Typically, patients who may be a candidate for a total hip replacement have significant groin pain that often can travel down the front of their thigh, sometimes all the way to the knee while performing everyday activities such as walking, hiking, or running. Often, patients will complain of difficulty placing their shoes or socks. Discomfort in the buttocks is usually referred pain from the low back and spine rather than the hip itself. If the discomfort is only mild, surgery would not be recommended as patients will often find that their pain is improved with anti-inflammatory medications, physical therapy, or steroid injections.
• PARTIAL KNEE ARTHROPLASTY
Minimally invasive partial knee replacement is an alternative to total knee replacement and involves only replacing the part of the knee that has been damaged. The knee has three compartments, the inside (medial), outside (lateral), and patellofemoral (under the knee cap). While oftentimes severe arthritis will involve the entire knee, if only one of the compartments is involved, then you may be a candidate for a partial knee replacement. Advantages of partial knee replacement include enhanced recovery with the procedure typically performed on an outpatient basis and a more natural feeling knee due to the preservation of all your native ligaments. Partial knee replacement patients continue to enjoy an active lifestyle, returning to many activities that are often avoided after total knee surgery.
Candidates for partial knee replacement will often describe isolated pain only in one specific part of the knee, most commonly on the inside (medial) aspect, associated with activities such as walking, jogging, golfing, or recreational sport. Similar to other forms of joint replacement however, if the discomfort is only mild then surgery would not be recommended as patients will often find that their pain is improved with anti-inflammatory medications, physical therapy, or steroid injections.
• TOTAL KNEE ARTHROPLASTY
Total knee replacement is a procedure to remove the damaged knee joint and replace it with an artificial one composed of metal and plastic. As opposed to partial knee replacement, a total knee arthroplasty refers to the replacement of the entire joint. Total knee replacement is one of the most common and most successful procedures performed in orthopaedic surgery, allowing patients to return to activities such as walking, golfing, and biking with a significant improvement in discomfort. The surgery is performed through an incision on the front of the knee, cutting away the damaged bone and replacing the joint by cementing metal components to the bone ends and placing a plastic component in between, allowing the joint to move freely without the grinding limitation and pain of arthritis.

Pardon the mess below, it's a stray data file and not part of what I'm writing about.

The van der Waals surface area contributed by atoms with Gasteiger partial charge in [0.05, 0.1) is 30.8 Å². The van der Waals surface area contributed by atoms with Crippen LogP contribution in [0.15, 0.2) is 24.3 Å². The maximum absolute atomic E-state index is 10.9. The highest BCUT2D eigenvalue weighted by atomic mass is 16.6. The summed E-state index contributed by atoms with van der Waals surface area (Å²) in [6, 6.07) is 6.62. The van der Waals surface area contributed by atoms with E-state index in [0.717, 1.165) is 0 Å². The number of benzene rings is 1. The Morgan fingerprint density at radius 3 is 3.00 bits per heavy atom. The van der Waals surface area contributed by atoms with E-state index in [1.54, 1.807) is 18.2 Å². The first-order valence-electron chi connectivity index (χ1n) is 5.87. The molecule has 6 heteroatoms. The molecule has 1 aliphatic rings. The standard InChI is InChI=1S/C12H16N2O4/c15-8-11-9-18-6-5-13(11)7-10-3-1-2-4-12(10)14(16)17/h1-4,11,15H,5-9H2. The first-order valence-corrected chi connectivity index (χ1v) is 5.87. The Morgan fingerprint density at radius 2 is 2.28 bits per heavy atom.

Candidates for total knee replacement are typically 50+ years of age and will often describe sharp pain in the knee associated with activity that is not relieved with over the counter anti-inflammatory medicines, physical therapy, or steroid injections.
• REVISION AND COMPLEX JOINT REPLACEMENT
Although joint replacement continues to be one of the most successful surgeries performed in this country, there are occasional complications that may require revision surgery. The causes for revision surgery are numerous and require a discussion with your surgeon to discuss your individual options if you are the recipient of a total joint replacement but continue to have activity-limiting pain or discomfort.
Complex joint replacement may be necessary for the patient who requires a total joint surgery but has complex anatomy, prior injury, or repeated prior surgery that complicates how the surgery is performed. These patients may require a surgeon with experience in many different aspects of joint replacement surgery to ensure the best outcome possible.
- 10290 N. 92nd St., Ste. 103
Scottdale, AZ 85258
- M-F: 9 am - 5 pm